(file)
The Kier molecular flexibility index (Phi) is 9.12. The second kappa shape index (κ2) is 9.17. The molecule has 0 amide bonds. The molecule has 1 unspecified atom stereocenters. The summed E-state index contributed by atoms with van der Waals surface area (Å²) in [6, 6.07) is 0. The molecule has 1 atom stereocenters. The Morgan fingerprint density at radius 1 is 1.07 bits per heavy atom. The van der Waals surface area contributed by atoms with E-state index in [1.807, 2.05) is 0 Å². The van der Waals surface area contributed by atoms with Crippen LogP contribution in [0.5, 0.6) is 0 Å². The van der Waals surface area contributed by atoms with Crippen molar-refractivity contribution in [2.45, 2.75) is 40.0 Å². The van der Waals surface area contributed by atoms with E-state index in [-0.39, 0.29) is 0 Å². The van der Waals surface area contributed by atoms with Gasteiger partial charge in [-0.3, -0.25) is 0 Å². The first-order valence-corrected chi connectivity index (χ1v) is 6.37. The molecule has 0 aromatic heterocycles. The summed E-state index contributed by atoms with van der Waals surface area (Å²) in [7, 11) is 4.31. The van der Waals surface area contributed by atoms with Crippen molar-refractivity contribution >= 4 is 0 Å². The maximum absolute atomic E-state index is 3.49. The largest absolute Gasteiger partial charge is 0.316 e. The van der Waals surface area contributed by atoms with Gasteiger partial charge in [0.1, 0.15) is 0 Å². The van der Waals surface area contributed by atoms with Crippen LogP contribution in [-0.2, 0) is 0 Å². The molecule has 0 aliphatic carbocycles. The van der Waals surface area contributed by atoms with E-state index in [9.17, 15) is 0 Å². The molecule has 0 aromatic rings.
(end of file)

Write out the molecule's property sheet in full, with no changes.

The Kier molecular flexibility index (Phi) is 9.12. The second kappa shape index (κ2) is 9.17. The molecule has 0 amide bonds. The molecule has 1 unspecified atom stereocenters. The summed E-state index contributed by atoms with van der Waals surface area (Å²) in [6, 6.07) is 0. The molecule has 1 atom stereocenters. The Morgan fingerprint density at radius 1 is 1.07 bits per heavy atom. The van der Waals surface area contributed by atoms with E-state index in [1.807, 2.05) is 0 Å². The van der Waals surface area contributed by atoms with Crippen LogP contribution in [0.5, 0.6) is 0 Å². The van der Waals surface area contributed by atoms with Crippen molar-refractivity contribution in [2.45, 2.75) is 40.0 Å². The van der Waals surface area contributed by atoms with E-state index in [-0.39, 0.29) is 0 Å². The van der Waals surface area contributed by atoms with Gasteiger partial charge in [-0.3, -0.25) is 0 Å². The first-order valence-corrected chi connectivity index (χ1v) is 6.37. The molecule has 0 aromatic heterocycles. The summed E-state index contributed by atoms with van der Waals surface area (Å²) in [7, 11) is 4.31. The van der Waals surface area contributed by atoms with Crippen molar-refractivity contribution >= 4 is 0 Å². The maximum absolute atomic E-state index is 3.49. The largest absolute Gasteiger partial charge is 0.316 e. The van der Waals surface area contributed by atoms with Gasteiger partial charge in [0.1, 0.15) is 0 Å². The van der Waals surface area contributed by atoms with Crippen LogP contribution in [-0.2, 0) is 0 Å². The molecule has 0 aliphatic carbocycles. The van der Waals surface area contributed by atoms with E-state index in [9.17, 15) is 0 Å². The molecule has 0 aromatic rings.